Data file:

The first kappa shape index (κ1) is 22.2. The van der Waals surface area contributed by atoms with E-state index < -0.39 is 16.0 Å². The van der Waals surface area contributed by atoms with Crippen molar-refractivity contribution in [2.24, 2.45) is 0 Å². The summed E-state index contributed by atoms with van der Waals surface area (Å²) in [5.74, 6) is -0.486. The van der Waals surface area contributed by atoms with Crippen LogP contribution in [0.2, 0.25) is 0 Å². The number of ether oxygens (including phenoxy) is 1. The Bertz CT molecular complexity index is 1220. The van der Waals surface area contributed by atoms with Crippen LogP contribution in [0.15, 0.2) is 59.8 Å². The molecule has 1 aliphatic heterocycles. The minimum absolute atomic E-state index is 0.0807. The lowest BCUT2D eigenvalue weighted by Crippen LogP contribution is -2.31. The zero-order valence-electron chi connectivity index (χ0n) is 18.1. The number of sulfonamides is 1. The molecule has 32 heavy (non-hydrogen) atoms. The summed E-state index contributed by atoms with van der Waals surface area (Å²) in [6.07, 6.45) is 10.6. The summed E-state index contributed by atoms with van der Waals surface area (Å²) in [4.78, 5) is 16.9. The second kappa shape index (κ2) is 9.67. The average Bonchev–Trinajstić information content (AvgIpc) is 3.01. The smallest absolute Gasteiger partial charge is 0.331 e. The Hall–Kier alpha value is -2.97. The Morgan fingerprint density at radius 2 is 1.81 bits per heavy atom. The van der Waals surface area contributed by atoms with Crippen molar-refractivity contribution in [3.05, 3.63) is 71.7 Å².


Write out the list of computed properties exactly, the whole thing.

The first kappa shape index (κ1) is 22.2. The van der Waals surface area contributed by atoms with E-state index < -0.39 is 16.0 Å². The van der Waals surface area contributed by atoms with Crippen molar-refractivity contribution in [2.24, 2.45) is 0 Å². The summed E-state index contributed by atoms with van der Waals surface area (Å²) in [5.74, 6) is -0.486. The van der Waals surface area contributed by atoms with Crippen LogP contribution in [0.2, 0.25) is 0 Å². The number of ether oxygens (including phenoxy) is 1. The Bertz CT molecular complexity index is 1220. The van der Waals surface area contributed by atoms with Crippen LogP contribution in [0.15, 0.2) is 59.8 Å². The molecule has 1 aliphatic heterocycles. The minimum absolute atomic E-state index is 0.0807. The lowest BCUT2D eigenvalue weighted by Crippen LogP contribution is -2.31. The zero-order valence-electron chi connectivity index (χ0n) is 18.1. The number of sulfonamides is 1. The molecule has 32 heavy (non-hydrogen) atoms. The summed E-state index contributed by atoms with van der Waals surface area (Å²) in [6.07, 6.45) is 10.6. The summed E-state index contributed by atoms with van der Waals surface area (Å²) in [4.78, 5) is 16.9. The second kappa shape index (κ2) is 9.67. The average Bonchev–Trinajstić information content (AvgIpc) is 3.01. The smallest absolute Gasteiger partial charge is 0.331 e. The Hall–Kier alpha value is -2.97. The Morgan fingerprint density at radius 2 is 1.81 bits per heavy atom. The van der Waals surface area contributed by atoms with Crippen molar-refractivity contribution in [3.05, 3.63) is 71.7 Å².